International Journal of Pediatrics & Neonatal Care Volume 7 (2021), Article ID 7:IJPNC-171, 7 pages
Original Article
High Frequency Oscillatory Ventilation in Pediatric Practice: A Single Center Experience in Saudi Arabia

Rehab Hosny Mohamed Gabr*, Mohammed Nishil Aboo, Jihad Ahmad Nader Zahraa

Pediatric Intensive Care Department, Children Specialized Hospital, King Fahad Medical City, PO Box 59046 Riyadh 11525, Saudi Arabia
Dr. Rehab Hosny Mohamed Gabr, Pediatric Intensive Care Department, Children Specialized Hospital, King Fahad Medical City, PO Box 59046 Riyadh 11525, Saudi Arabia; E-mail:
27 December 2020; 23 January 2021; 25 January 2021
Gabr RHM, Aboo MN, Zahraa JAN (2021) High Frequency Oscillatory Ventilation in Pediatric Practice: A Single Center Experience in Saudi Arabia. Int J Pediatr Neonat Care 7: 171. doi:
The research was funded by King Fahad Medical City intramural research fund (Study number 017-056) to encourage research culture in the institution.
There was no role for the funding body in the design of the study and collection, analysis, and interpretation of data and in writing the manuscript.


Background: High-frequency oscillatory ventilation (HFOV) is an advanced mode of mechanical ventilation, however, its role has been a subject of debate. This study aimed to find patients who are best treated with HFOV and the best selection of HFOV settings in the first 48h.
Methods: A retrospective study was conducted on 207 patients admitted to the pediatric intensive care unit ((PICU) in King Fahad Medical City and switched to HFOV between September 2010 and December 2017.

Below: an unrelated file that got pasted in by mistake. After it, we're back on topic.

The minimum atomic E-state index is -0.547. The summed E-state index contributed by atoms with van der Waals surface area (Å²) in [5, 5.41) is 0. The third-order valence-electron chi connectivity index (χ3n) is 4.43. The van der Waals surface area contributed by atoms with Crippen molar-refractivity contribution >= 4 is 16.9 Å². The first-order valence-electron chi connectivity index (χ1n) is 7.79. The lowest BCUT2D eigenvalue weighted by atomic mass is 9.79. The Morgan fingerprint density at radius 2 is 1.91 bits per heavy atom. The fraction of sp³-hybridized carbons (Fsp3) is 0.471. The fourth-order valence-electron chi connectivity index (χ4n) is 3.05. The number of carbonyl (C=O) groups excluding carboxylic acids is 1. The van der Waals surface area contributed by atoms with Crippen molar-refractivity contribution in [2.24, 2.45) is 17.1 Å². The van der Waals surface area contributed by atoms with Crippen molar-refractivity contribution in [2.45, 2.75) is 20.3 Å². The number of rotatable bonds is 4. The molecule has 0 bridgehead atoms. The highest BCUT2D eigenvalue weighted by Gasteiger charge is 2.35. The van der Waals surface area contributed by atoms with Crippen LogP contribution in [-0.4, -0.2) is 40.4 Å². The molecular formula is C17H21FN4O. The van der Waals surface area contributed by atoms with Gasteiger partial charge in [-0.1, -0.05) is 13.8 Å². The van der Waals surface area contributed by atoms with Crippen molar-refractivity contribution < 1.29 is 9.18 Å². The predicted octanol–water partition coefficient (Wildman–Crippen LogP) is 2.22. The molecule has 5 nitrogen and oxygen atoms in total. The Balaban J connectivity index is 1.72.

Results: The median age of our cohort was 12 (interquartile range [IRQ] 4-48) months, and 52.7% were males. The most common cause of respiratory failure was acute respiratory distress syndrome (ARDS) with 100 (48.3 %) cases followed by pneumonia with 34 (16.4%) cases. The majority (87.4%) of participants had a chronic illness. Oxygenation failure was the most frequently reason for using HFOV (77.3%). During first 48 h, significant improvements in oxygenation and ventilation were noted. There was a significant association between 48 h mortality and lower pH, sepsis, high vasopressor index, hypotension, hematological malignancies (odds ratio [OR] 8.73, 95% confidence interval [CI] 1.58-48.06; p = 0.013) and in a group that did not have diffuse alveolar or small airway diseases when compared with ARDS (OR 2.73, 95% CI 1.13-6.58; p = 0.030).
Conclusion: Our study supports the value of HFOV in improving oxygenation and ventilation. Hemodynamic instability and sepsis are major contributors to worse short-term outcome in addition to the underlying diseases, mainly immune dysfunction and malignancies.

1. Introduction